The trust has attracted intense scrutiny over its record on healthcare-associated infections following a highly critical report from the Healthcare Commission, published last October.
Between April 2004 and September 2006, the trust recorded 1,176 cases of the infection, and 90 patient deaths were linked with it, the commission said.
The report resulted in a ‘root and branch’ reorganisation and a 130-point action plan, including a review of antibiotic policy and cleaning regimens.
‘No one had a handle on the number of cases going on,’ said Sara Mumford, the trust’s director of infection prevention and control, who took up her role in late 2007. ‘We had to have a really big push to bring infection rates under control.’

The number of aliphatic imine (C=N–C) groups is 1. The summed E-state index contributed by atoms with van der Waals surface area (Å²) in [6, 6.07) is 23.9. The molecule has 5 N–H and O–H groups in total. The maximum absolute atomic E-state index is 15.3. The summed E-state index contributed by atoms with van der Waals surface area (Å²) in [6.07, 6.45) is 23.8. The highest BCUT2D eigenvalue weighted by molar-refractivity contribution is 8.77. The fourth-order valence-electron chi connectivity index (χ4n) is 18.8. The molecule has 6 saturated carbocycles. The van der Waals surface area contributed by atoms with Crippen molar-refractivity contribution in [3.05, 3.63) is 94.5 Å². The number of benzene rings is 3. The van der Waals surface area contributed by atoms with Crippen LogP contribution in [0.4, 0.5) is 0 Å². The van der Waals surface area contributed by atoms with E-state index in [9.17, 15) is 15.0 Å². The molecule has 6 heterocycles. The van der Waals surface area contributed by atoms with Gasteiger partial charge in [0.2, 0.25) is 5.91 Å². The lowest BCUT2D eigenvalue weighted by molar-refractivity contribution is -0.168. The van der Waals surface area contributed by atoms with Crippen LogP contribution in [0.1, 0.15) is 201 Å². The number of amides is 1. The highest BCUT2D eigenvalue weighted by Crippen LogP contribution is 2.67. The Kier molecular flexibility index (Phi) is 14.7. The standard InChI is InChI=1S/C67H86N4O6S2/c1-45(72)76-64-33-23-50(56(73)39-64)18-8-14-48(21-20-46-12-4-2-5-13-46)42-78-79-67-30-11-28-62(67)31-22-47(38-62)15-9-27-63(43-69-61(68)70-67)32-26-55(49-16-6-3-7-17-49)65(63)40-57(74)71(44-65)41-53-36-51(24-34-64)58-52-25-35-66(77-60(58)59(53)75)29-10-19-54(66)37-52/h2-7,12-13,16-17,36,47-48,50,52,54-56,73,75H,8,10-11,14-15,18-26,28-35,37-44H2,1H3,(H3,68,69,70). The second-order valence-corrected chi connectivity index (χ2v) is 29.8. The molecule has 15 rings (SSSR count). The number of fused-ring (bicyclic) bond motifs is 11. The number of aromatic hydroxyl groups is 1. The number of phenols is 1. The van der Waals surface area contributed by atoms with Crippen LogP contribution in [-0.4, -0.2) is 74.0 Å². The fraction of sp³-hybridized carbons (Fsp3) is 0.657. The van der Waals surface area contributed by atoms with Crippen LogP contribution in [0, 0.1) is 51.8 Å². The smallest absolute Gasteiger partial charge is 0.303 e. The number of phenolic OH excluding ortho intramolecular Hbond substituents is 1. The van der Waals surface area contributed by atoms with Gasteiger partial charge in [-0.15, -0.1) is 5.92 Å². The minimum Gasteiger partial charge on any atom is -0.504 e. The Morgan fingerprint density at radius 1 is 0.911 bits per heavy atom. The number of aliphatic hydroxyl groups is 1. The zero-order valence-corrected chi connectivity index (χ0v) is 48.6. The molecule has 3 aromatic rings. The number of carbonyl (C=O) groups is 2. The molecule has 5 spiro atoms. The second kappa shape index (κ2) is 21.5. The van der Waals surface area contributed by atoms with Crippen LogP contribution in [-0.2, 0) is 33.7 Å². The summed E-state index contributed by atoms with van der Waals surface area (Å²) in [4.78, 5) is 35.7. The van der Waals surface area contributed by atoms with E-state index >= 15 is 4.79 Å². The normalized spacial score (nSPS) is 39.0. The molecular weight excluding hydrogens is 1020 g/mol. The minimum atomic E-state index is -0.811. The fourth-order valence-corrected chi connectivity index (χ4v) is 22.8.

An extra £1m was spent on cleaning – including a 24-hour rapid response team. A commode replacement programme was also implemented and the trust has made improvements to bed spacings and decreased general clutter on wards, she told conference delegates.
Additionally, more nursing staff were employed, link nurse networks were strengthened and ward mangers were encouraged to use risk assessment tools to identify high-risk patients.
Ms Mumford also said she does spot checks of all wards and high-risk patients with diarrhoea are moved to a dedicated isolation ward.
‘Over 90% of the action plan had been implemented by March 2008, and the change within the trust was palpable,’ she said. ‘There has been a repeated decrease year-on-year of cases of C. difficile. We now have less than 10 cases per month. ‘We are not completely there yet but we are definitely getting there,’ she added.